GUELPH — What’s it take to grow a “sizzling” soybean crop? Soil plays a key role, naturally, but experts at the 2023 Ontario Agricultural Conference admitted that relatively little is understood about the below-ground processes that ultimately deliver all-important water and nutrients to the roots of the plants above.
OMAFRA soybean specialist Horst Bohner and Michigan soybean educator Michael Staton delved into the soil conundrum after presenting more typical “above-ground” data on when to plant, how much seed to plant, what varieties to plant and what chemical fertilizers and pesticides to apply.
It was Bohner who illustrated the soil information gap while reporting the results of a 2022 study from the University of Guelph’s Elora facility. The study demonstrated that irrigated, intensively managed soybeans (getting fertilizer and fungicide) yielded well, at 77.9 bu/ac, but did not yield as well as soybeans with exactly the same management regime that were grown without soil. The researchers instead planted the latter group in a mixture of peat and sand and yielded an astounding 88.2 bu/ac.
“That’s pretty exciting in terms of trying to understand whether the (performance) issues are above ground or below ground,” observed Bohner, who acknowledged that “obviously, what really matters is below the soil’s surface, and that’s where it gets really hard … and nobody really understands the soil anyway. So that’s where … it gets difficult.”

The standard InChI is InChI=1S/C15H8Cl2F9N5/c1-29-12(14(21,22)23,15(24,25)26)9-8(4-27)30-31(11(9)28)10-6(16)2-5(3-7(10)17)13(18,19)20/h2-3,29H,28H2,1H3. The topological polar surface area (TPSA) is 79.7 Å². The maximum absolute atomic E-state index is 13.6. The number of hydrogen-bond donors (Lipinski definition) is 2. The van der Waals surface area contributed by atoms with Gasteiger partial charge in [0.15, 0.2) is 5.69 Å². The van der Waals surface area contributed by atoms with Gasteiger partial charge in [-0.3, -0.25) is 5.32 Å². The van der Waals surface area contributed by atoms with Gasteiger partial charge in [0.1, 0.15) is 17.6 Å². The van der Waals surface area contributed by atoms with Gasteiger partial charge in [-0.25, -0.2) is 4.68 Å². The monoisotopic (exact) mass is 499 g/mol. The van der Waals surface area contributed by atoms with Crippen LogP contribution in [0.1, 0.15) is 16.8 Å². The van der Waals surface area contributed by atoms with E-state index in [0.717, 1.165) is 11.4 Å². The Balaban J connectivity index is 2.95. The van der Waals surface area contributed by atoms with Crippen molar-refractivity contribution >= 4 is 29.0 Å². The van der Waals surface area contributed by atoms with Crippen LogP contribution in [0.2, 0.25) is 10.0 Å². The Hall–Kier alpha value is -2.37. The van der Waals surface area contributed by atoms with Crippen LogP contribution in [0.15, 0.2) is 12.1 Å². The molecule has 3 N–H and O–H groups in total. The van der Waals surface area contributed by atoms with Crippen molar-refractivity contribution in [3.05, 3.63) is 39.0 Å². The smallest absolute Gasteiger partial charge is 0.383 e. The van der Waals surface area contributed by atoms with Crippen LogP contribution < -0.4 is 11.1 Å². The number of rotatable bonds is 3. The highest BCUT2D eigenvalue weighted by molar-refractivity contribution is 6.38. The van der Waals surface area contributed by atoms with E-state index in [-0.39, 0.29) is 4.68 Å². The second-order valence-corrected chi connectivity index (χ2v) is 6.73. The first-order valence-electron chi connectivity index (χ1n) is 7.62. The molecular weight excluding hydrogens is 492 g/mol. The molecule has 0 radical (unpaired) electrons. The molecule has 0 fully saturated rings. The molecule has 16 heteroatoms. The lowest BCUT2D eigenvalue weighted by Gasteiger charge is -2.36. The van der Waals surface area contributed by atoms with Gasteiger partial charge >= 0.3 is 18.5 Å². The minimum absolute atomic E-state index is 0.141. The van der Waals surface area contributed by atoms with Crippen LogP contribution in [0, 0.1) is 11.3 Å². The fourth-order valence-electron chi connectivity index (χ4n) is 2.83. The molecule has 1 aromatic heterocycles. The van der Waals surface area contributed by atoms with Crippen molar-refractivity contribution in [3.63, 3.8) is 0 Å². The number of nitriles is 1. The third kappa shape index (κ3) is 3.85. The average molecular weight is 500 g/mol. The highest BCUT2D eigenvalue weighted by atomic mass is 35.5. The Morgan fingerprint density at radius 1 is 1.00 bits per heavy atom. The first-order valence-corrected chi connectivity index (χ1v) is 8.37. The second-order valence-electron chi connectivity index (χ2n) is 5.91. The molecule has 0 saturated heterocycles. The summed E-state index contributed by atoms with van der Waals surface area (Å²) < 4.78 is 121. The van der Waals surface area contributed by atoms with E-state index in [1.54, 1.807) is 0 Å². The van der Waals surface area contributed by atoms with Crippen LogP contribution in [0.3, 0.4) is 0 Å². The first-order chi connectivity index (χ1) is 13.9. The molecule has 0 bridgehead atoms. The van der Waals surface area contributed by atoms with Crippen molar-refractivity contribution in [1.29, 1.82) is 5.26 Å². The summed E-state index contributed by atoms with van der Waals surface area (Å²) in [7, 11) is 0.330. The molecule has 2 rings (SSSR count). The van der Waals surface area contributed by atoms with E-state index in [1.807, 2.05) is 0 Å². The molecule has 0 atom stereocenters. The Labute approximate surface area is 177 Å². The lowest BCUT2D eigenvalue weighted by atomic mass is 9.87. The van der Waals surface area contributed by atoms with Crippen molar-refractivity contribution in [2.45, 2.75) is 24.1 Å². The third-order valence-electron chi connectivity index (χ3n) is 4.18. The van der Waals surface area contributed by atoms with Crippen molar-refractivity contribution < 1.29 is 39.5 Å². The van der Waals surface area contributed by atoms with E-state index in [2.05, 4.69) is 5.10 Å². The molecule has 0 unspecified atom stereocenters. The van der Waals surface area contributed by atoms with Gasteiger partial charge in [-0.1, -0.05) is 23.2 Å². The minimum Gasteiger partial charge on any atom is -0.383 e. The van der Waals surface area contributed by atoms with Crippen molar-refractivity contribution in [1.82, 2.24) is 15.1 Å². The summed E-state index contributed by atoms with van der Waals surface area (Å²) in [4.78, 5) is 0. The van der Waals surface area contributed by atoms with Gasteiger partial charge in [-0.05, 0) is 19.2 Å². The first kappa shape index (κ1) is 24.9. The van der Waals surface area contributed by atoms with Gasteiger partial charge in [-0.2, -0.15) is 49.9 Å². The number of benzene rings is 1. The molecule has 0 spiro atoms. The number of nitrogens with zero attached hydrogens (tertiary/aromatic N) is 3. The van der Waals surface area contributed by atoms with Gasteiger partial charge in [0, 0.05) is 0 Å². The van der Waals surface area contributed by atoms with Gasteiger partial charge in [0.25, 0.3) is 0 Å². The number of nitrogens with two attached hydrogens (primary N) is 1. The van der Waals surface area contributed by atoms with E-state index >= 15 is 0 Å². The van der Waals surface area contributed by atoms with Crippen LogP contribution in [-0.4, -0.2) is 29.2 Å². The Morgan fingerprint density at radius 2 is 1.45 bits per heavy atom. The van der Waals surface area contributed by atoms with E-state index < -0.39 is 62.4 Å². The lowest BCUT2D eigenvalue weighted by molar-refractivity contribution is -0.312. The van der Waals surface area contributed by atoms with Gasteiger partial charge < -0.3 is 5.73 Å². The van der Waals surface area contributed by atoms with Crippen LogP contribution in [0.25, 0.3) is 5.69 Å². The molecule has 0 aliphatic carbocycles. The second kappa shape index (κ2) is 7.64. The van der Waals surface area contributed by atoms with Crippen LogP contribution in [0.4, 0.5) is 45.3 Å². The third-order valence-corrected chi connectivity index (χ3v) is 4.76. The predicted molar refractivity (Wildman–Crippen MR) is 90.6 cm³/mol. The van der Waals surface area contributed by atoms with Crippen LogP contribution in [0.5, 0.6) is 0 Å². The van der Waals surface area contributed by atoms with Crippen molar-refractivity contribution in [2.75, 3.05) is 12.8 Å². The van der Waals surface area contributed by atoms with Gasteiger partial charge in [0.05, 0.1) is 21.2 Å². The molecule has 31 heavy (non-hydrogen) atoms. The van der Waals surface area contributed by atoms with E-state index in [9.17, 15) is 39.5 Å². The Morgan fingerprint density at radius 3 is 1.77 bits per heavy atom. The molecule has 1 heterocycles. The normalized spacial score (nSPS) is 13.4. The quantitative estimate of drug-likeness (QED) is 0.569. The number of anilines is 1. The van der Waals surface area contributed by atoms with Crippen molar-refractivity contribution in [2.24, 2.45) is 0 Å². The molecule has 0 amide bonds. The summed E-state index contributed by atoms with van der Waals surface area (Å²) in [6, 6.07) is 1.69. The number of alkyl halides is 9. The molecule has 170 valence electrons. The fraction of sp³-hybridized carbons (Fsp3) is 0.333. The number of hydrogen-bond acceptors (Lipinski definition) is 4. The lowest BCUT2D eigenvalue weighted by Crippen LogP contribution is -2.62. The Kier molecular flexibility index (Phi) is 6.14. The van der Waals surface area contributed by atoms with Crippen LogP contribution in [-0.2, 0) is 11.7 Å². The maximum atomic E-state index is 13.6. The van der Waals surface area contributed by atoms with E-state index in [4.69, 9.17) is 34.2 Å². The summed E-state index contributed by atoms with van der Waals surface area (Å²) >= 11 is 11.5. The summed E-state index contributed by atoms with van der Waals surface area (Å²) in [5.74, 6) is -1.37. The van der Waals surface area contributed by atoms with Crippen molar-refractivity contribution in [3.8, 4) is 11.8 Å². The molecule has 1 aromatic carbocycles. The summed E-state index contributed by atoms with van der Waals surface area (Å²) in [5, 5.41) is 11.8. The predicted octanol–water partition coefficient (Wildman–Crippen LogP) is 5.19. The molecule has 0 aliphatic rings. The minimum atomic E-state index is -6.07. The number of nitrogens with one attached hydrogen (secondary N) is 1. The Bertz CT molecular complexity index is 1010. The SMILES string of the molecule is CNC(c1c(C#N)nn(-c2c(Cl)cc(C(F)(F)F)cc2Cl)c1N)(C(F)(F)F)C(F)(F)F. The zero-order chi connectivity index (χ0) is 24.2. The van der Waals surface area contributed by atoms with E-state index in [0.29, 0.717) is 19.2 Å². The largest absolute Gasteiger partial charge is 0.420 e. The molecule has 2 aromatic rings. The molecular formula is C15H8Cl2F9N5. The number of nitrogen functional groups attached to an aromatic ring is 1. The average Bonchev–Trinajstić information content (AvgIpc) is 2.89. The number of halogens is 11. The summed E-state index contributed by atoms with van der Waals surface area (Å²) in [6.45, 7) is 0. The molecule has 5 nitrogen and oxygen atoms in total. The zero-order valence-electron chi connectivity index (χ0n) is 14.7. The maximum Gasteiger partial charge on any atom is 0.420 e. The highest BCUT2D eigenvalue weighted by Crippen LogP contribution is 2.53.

That reality “pains me greatly as a soybean agronomist because the truth is, all the stuff that we often talk about is above ground, it’s seeding rates, it’s fungicide, it’s stuff we can see,” he said.
The study showed an even more profound performance for the soil-less soybeans when the researchers discounted individual plants that got infected with a stem canker because of their unusual circumstances. In that case, the researchers estimated the yield at 129.2 bu/ac, reaffirming what plants can really do “if you take away the limitations of the problems we have with the soil.”
When asked how farmers could make headway against the mysterious limitations of soil — and a speculated restriction on plant roots within the soil — Bohner didn’t have much to offer. “I don’t want to sound silly when I say it, but it really is true: No one has a good handle on soils. Even our soils people (at OMAFRA) will admit there’s a lot of stuff going on below ground that we just don’t have a good handle on.”
He seemed to reject the idea that conventionally tilled soybeans would allow for much better root performance in the soil over low-till soybeans, estimating the general yield difference at just 2 bu/ac.
Staton suggested keeping soil compaction to a minimum, along with erosion control, as the best approach to keeping soil in optimum physical condition for plant roots. He qualified those two physical soil concerns as different from the usual biological concept of soil health. “If we’re not paying attention to those two big categories, I don’t know why we’re talking about soil health,” Staton said.